Union says meatpacking workers should be vaccinated sooner

OMAHA, Neb. (AP) — Hundreds of meatpacking workers have been vaccinated against the coronavirus but the union that represents many of them says several hundred thousand more have not, despite the risks they continue to face at work.

The United Food and Commercial Workers International union is lobbying for workers to be moved up vaccination priority lists, and major meat companies have launched campaigns to educate employees and dispel rumors about the vaccines. One has offered bonuses to workers who get vaccinated.

But in most states, meatpacking workers are still waiting for their turn to be vaccinated and are ranked behind health care workers, residents of long-term care centers and people aged 65 and older.

Marc Perrone, UCFW president, argues that meatpacking workers, grocery store employees and other essential workers should be vaccinated ahead of older people who don’t have other health conditions.

“Those folks that have to keep our economy going, our food supply going, should in fact be next,” Perrone said.

While major meat companies have not advocated for their workers to jump the line, JBS, Smithfield Foods, Cargill and Tyson Foods are pushing to get their workers vaccinated soon.

“We have witnessed a troubling trend in some jurisdictions where our essential team members who were once prioritized in vaccination strategies are being pushed further down the priority list,” JBS spokeswoman Nikki Richardson said.

Among the first to get shots were 45 older workers last week at a Tyson Foods plant in Wilkesboro, North Carolina. JBS officials estimate that 500 of their workers nationwide have been vaccinated because they meet age requirements or work in occupational health jobs, but that’s a tiny percentage of the overall workforce. The industry employs more than 500,000, according to the U.S. Bureau of Labor Statistics, although not all of those are production jobs.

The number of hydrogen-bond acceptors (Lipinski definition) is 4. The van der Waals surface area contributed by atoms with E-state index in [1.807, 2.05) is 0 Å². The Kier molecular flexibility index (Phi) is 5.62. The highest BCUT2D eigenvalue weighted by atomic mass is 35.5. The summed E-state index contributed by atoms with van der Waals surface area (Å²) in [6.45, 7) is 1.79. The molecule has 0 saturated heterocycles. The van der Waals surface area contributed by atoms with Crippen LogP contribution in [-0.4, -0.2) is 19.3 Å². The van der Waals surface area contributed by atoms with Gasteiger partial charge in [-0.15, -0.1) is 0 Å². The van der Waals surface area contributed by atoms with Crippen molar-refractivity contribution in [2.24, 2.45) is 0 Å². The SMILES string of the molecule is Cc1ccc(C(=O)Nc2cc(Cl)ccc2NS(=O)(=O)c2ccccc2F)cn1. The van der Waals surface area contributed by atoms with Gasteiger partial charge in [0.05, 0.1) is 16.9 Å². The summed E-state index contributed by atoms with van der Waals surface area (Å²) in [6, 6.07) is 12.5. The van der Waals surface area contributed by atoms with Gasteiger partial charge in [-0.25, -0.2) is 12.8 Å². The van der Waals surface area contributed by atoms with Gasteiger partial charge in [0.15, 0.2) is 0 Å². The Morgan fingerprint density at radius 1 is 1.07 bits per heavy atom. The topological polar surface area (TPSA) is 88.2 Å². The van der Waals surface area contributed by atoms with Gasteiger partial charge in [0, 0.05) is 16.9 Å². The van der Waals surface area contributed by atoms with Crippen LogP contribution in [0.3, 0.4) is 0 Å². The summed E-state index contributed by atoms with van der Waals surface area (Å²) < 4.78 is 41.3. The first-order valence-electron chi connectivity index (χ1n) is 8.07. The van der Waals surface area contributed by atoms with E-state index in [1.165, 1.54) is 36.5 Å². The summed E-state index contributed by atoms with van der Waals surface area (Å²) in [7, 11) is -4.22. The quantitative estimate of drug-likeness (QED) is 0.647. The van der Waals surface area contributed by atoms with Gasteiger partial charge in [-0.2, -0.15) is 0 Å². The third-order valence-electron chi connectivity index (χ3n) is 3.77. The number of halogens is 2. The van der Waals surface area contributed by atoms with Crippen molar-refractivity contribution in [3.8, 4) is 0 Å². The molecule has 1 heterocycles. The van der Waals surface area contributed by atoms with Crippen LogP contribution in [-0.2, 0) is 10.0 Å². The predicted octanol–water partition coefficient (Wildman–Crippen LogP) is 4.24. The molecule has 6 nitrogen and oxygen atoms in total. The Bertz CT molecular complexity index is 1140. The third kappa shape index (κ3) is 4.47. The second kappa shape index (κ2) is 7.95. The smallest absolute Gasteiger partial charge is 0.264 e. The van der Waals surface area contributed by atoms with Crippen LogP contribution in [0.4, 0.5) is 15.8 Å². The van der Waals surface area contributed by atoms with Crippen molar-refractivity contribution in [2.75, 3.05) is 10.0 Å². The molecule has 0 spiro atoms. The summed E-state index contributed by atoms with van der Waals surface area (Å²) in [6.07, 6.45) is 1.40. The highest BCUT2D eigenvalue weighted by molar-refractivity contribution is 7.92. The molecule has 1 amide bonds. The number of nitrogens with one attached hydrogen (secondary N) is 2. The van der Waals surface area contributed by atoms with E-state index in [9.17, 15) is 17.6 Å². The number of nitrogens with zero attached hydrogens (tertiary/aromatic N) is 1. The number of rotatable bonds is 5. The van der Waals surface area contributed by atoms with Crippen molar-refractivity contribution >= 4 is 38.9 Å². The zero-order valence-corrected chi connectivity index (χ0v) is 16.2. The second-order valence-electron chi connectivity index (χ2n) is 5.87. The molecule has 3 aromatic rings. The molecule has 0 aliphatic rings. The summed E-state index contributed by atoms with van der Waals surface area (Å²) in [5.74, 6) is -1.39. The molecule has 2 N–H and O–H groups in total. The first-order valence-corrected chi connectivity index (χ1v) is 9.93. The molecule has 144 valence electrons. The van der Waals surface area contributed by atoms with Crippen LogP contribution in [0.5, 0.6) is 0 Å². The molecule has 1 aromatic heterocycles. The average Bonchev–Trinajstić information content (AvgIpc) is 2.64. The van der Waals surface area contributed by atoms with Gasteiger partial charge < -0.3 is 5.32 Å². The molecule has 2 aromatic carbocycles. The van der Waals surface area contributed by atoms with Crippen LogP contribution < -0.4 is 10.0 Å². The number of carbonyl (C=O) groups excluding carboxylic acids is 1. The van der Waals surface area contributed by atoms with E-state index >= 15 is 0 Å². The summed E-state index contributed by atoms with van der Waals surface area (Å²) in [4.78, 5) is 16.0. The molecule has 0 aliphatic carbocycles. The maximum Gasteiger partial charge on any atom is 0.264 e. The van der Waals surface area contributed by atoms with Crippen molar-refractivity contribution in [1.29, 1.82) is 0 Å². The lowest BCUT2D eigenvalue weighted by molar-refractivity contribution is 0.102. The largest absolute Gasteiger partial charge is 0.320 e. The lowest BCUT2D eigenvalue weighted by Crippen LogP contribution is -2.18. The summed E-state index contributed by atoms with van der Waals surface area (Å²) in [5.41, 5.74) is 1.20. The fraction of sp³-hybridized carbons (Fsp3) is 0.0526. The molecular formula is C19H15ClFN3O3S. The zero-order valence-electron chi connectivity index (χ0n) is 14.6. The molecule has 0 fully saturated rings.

Antonio Jimenez, who works at a JBS pork plant in Worthington, Minnesota, said he was out of work for months after contracting the virus last year, and he still deals with lingering symptoms including fatigue. He believes he and his colleagues should be near the head of the line for COVID-19 vaccines.

“I don’t want anyone else to go through what I went through,” Jimenez said. “Essential workers like us who keep America safe must be vaccinated.”

Some companies are trying to set up vaccination clinics at their plants. JBS has been working with health officials to vaccinate workers who are eligible because of their age while discussing the possibility of vaccinating all plant employees.

“We have not yet had the opportunity to vaccinate an entire facility, but we continue to pursue every option to ensure vaccine availability for our essential workers as quickly as possible,” Richardson said. “We are currently focused on achieving the highest voluntary participation rate possible and preventing barriers to getting the vaccine.”